Another recent upgrade request was made by TotalEnergies for the Valaris DS-11 drillship prior to starting the long-term North Platte campaign (pending FID) in the US Gulf of Mexico. The unit will undergo significant upgrades, including the installation of a 20,000-psi blowout preventer. The rig owner reported that a substantial part of these upgrade costs and associated equipment purchases will be collected prior to mobilizing the rig for the drilling program in summer 2024.
Drillship utilization forecast to exceed 85% in the coming year
Looking ahead, the divergence between the semisubmersible and drillship market recoveries is expected to continue, although utilization for both types will move higher during 2022.
For the semisubmersible segment, the UK and Norway are expected to be the biggest areas of demand for harsh-environment units, while South America and Asia Pacific will drive benign semisubmersible demand. There are currently six newbuild semisubmersibles under construction, all of which we expect will eventually be delivered. However, potentially one or two may be delivered in the year ahead.
Competitive utilization for semisubmersibles, which does not account for non-marketed units such as most cold-stacked rigs, was sitting at 63% as of late September. If all outstanding demand comes to fruition, semisubmersible demand could reach a high of 78 units and competitive utilization will reach the 77% mark by the end of next year.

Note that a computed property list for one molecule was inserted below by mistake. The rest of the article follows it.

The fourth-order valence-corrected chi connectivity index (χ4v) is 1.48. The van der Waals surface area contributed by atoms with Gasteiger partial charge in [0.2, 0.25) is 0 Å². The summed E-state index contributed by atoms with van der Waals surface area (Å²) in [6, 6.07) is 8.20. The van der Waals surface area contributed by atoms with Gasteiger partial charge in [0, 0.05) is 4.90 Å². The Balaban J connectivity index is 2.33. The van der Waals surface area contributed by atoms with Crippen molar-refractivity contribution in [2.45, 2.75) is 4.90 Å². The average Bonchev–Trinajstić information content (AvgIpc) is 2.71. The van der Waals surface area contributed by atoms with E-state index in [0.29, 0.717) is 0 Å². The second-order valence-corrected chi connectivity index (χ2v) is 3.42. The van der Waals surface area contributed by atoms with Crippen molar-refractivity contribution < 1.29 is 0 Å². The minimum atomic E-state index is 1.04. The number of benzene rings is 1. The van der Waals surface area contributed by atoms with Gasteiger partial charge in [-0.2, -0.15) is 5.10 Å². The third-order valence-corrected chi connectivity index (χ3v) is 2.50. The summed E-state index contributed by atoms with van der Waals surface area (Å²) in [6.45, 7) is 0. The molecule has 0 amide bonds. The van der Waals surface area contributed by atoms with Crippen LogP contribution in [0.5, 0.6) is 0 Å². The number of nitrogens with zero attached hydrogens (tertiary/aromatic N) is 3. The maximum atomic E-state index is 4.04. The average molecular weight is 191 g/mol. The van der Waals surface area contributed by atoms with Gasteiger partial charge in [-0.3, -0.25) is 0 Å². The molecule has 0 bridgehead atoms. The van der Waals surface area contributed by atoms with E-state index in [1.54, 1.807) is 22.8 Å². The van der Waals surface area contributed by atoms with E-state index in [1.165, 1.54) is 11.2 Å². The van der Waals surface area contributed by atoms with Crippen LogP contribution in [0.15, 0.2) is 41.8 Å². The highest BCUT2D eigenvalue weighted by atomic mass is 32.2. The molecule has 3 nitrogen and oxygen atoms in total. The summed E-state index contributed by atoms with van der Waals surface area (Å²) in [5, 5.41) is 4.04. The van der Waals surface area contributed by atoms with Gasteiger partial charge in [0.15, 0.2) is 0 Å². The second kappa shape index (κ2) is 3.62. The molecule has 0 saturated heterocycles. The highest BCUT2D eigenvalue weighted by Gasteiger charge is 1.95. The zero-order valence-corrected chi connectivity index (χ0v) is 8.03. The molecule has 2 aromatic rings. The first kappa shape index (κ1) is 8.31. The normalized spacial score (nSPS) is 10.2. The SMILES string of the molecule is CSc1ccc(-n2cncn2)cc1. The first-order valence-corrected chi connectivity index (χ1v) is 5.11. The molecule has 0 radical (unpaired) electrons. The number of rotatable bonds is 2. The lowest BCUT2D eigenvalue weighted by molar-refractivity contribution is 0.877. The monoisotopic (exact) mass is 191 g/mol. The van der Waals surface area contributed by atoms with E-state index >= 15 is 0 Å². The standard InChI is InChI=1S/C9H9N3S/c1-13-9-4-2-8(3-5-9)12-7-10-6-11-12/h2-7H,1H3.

Meanwhile, in the drillship segment, the Golden Triangle will continue to be the biggest driver of demand. Petrobras in Brazil has several outstanding tenders for long-term rig campaigns as it continues to ramp up its operations. Currently there is only one available floater in region, and we anticipate more rigs will be moved into Brazil in the coming months to fulfil this demand. Guyana, Suriname and Trinidad are also driving additional demand within South America, and we regard the former two to be especially likely areas for growth in the coming years.